A Garden Oaks-area family has accused a neighbor of gunning down their dog in cold blood, and their supporters have mounted a social media campaign against the man, who told police the dog attacked one of his cats.
Mitchell Weigand shot the dog, a 3-year-old pit mix named Bigsby, the afternoon of June 22, after the dog slipped out of his owner's home, about four houses away. According to Houston Police Department Spokesman Keese Smith, the dog's owner called 911 with an animal cruelty complaint after a postal worker in the area told the owner she had seen Weigand yelling at the dog, who was in Weigand's backyard.
The cat, Zeba, sustained "multiple lacerations and puncture wounds" to her chest, right front leg and abdomen, and also showed swelling and bruising, according to a letter from veterinarian Ben Tharp of Voss Road Animal Hospital, who treated the cat later that day. Tharp's letter, which was provided to the Press by Weigand, also states "Several nails were missing from the right rear paw, and trauma to the tongue and lips. Radiographs showed no severe lung or thoracic damage and abdominal radiographs showed no distinct organ damage, but the cat needs monitoring and therapy for cellulitis/trauma."
The responding officers found tufts of cat hair on the ground and saw that Weigand's cat had patches of hair missing, Smith said.
The officers contacted the Harris County District Attorney's Office, which declined to press charges "due to the fact that the homeowner was defending his property," Smith said.
The dog's owner, Valerie Swartztrauber, told us that Bigsby — who was wearing a harness and a collar with Swartztrauber's name and phone number on it — was only gone for about ten minutes by the time Weigand shot him. She says the dog had no history of past aggression and was known around the neighborhood as being friendly. She did say that he'd gotten out before, and had gone to Weigand's backyard several times in the past, but she insisted he never attacked an animal or person. (She said she let Bigsby out her back door to pee while she tended to one of her other dogs, who's a senior and wears a diaper. When she went back to the door to let Bigsby in, she discovered he ran off).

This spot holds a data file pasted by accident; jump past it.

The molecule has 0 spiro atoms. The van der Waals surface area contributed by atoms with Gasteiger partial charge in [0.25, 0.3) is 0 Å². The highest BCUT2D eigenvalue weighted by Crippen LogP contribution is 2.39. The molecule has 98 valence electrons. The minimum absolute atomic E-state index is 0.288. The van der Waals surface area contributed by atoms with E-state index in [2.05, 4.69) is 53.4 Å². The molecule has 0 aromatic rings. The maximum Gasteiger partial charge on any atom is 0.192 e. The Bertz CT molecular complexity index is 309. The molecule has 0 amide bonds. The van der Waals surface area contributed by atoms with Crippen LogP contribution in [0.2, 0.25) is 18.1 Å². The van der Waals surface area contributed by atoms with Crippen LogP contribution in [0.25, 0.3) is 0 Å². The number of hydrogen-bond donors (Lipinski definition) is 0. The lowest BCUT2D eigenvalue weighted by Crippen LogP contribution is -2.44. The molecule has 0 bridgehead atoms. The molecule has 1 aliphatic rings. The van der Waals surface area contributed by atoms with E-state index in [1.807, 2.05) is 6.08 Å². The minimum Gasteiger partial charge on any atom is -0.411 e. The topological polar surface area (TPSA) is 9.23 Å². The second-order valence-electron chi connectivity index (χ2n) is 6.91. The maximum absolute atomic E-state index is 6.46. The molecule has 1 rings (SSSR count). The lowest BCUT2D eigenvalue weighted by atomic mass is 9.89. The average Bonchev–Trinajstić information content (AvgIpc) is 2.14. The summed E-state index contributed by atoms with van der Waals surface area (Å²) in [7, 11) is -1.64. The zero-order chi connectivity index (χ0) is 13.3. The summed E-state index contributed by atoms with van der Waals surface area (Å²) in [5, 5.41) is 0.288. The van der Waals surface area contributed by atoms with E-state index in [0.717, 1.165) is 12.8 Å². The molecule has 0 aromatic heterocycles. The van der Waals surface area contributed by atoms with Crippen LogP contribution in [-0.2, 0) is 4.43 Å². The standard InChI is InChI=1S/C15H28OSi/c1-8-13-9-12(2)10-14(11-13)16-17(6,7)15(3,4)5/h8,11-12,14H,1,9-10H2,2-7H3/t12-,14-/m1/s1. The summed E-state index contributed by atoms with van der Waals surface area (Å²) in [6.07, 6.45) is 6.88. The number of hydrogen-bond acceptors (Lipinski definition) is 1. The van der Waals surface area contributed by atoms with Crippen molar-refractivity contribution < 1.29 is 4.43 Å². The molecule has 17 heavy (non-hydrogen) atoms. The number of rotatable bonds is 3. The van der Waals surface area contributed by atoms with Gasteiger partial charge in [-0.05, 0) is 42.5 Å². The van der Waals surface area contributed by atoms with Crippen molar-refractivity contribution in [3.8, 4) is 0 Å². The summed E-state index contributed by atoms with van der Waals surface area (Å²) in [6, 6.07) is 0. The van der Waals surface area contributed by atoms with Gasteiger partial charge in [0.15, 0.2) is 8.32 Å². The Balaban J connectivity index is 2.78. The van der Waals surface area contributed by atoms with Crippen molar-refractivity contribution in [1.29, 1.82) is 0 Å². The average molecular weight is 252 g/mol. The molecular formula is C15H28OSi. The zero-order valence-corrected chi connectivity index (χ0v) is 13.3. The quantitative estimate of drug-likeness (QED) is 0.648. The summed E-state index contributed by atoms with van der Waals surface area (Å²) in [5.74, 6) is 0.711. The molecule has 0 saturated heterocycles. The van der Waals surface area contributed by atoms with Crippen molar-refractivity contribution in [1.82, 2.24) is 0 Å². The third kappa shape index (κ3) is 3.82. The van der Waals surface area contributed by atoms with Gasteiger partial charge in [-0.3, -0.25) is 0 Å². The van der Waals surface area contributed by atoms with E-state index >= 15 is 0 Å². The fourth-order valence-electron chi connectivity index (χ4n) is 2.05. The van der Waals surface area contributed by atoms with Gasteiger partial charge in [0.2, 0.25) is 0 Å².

Swartztrauber says she quickly noticed that Bigsby had run off, and started driving down the street to check for him, calling his name, when she ran into the postal worker, who told her that she saw a man close a gate on a dog who wandered into his yard and then shoot it. Swartztrauber made sure to get the woman's name and number.
Swartztrauber says she went to the home and found Weigand outside, power-washing his back porch. She says she asked Weigand if he shot Bigsby, and that Weigand said no.
"Is that where you killed my dog?" Swartztrauber says she asked Weigand. She then says Weigand retrieved a trash can from the edge of his driveway and dragged it out of sight to the back of his garage. When he returned, his shirt was bloody, Weigand alleges.
When the police arrived, Weigand initially denied shooting Bigsby to them as well.
Citing the report, Smith said Weigand "said he had initially denied [shooting Bigsby] because he had never done anything like this before and didn't want to get into trouble."
When asked why he lied to police, Weigand told us that he was "over-hyped and traumatized" and was not thinking clearly.
He says he had just opened his gate to pull in his truck when he heard commotion and then saw Bigsby mauling Zeba.